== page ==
It occurs to me that it’s probably not kosher to treat graphic novels as if they’re purely written works, and that referring to Grant Morrison’s New X-Men: E is for Extinction or Joss Whedon’s Tales of the Slayers without any reference to whoever it is that drew the pictures is to give an incomplete attribution. So I’ll offer a pro forma apology here to all the artists I’ve slighted, but I’ll continue to slight them, because when it comes down to it, I don’t read comic books for the pictures; I read them for the writing.

Joss Whedon, of course, is a damn fine writer. The thing is, normally he’s writing for television. I was a bit apprehensive about buying a comic book set in a TV-show world, because... well, because they generally suck. The vast majority of Star Trek and Star Wars fiction out there are terrible, and even the ones that aren’t overtly bad read distressingly like fan fiction. But in this case, I figured it’d be okay, because 1) it was written by the original creators (Whedon writes several of the stories in the book; other writers of Buffy (and one actress) write the rest) thereby avoiding the fanfic nature, and 2) it doesn’t focus on the characters from the show, so feels less like a derivative knock-off and more like an independent work that happens to be set in the same mythos.

Really, Tales of the Slayers feels like one of those digressive volumes of The Sandman, where Morpheus appears in different times and settings throughout history, but the story isn’t part of any larger arc — think Worlds End. Like those volumes, Tales is a series of disconnected vignettes set in a larger mythic universe, each with a common plot element — in this case, the Slayers. In each story, some historical Slayer appears and engages in a bit of plottery. The variety in setting and style is a strength, as it’s interesting to see Whedon’s Buffyverse extended in new directions. Unfortunately, each of the stories is too short to really deliver any strong impact. For fans of the show, this is an interesting and non-guilty read, but it doesn’t rise to any level higher than that.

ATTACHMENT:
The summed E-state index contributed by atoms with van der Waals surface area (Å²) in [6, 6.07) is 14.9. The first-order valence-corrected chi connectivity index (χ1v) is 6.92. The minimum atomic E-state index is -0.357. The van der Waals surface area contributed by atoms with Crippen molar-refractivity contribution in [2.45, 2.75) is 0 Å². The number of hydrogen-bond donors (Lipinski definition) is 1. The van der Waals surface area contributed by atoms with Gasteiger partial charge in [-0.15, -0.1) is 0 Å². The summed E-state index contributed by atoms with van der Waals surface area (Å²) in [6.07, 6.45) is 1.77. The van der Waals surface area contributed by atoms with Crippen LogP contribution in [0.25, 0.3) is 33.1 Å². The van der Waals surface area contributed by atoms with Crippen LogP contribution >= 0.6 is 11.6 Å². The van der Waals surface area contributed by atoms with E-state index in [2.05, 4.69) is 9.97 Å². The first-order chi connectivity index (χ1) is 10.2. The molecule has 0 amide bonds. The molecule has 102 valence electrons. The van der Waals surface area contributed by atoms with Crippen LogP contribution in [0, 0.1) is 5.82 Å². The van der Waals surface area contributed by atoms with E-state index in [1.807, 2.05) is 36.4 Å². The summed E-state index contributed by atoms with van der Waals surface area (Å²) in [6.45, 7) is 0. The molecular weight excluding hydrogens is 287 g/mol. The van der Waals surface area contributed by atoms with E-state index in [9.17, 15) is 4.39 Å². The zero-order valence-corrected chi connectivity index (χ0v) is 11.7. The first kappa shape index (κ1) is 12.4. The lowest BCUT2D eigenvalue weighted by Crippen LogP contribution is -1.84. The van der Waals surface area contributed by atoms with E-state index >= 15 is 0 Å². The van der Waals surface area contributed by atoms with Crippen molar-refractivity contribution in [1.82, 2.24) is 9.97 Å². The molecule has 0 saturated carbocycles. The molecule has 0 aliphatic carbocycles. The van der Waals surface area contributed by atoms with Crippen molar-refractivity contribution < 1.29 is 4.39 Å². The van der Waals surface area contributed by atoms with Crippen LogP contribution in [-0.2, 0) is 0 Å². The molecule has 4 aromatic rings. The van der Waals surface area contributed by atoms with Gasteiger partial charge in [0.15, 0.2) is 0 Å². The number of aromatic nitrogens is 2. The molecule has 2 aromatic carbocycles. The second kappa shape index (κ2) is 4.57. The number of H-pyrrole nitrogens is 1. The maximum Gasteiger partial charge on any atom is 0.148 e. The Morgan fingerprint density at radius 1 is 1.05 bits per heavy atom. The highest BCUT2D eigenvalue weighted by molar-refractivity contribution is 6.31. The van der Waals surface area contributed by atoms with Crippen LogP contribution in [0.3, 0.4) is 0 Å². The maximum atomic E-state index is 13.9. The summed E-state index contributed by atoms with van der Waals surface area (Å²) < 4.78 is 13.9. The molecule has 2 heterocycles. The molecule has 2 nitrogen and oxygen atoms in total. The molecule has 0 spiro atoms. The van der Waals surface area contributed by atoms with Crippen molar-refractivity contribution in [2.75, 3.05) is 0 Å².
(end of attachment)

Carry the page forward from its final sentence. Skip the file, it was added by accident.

Where Joss Whedon had the obstacle of writing a book set in a TV universe, Grant Morrison had a different problem: He had to write a book set in a mostly-trashed comic universe. I haven’t read a real, mainstream Marvel Universe book since the 80s, because they got more than a bit weird in the 90s; as a result, I was reluctant to read one now, because I have no idea what the continuity is like. But I read that Morrison’s run on New X-Men was both good and self-contained, so I figured I’d give it a go, pretending that (like the Ultimate books) it had no necessary relation to past continuity, and that referred-to past events had never happened on-screen. While not strictly true — Morrison isn’t doing a clean reboot, even if his storyline is fairly self-contained — this is a workable approach so far, and spares me the trouble of wondering what a once-dead Jean Grey is doing walking around, or where the various other X-Men went off to.

As for the book itself, it’s too early for me to make any judgment. The pacing is weird, with significant events happening too quickly and with too little fanfare. In truth, it feels like Morrison is frantically clearing the stage to get the Marvel Universe to where he wants it to be so he can write the story he wants to tell. So, he’s killing off these people, getting rid of that element, and changing things around to introduce these other things. If this all turns out to be relevant to the story he’s telling, and the story turns out to be worth the setup, it’s all good. If not, it’s a waste of time. We’ll see; there are six more volumes of Morrison’s run, and this one was enjoyable enough (certainly well-written on the micro level) that I’ll give them a whirl.


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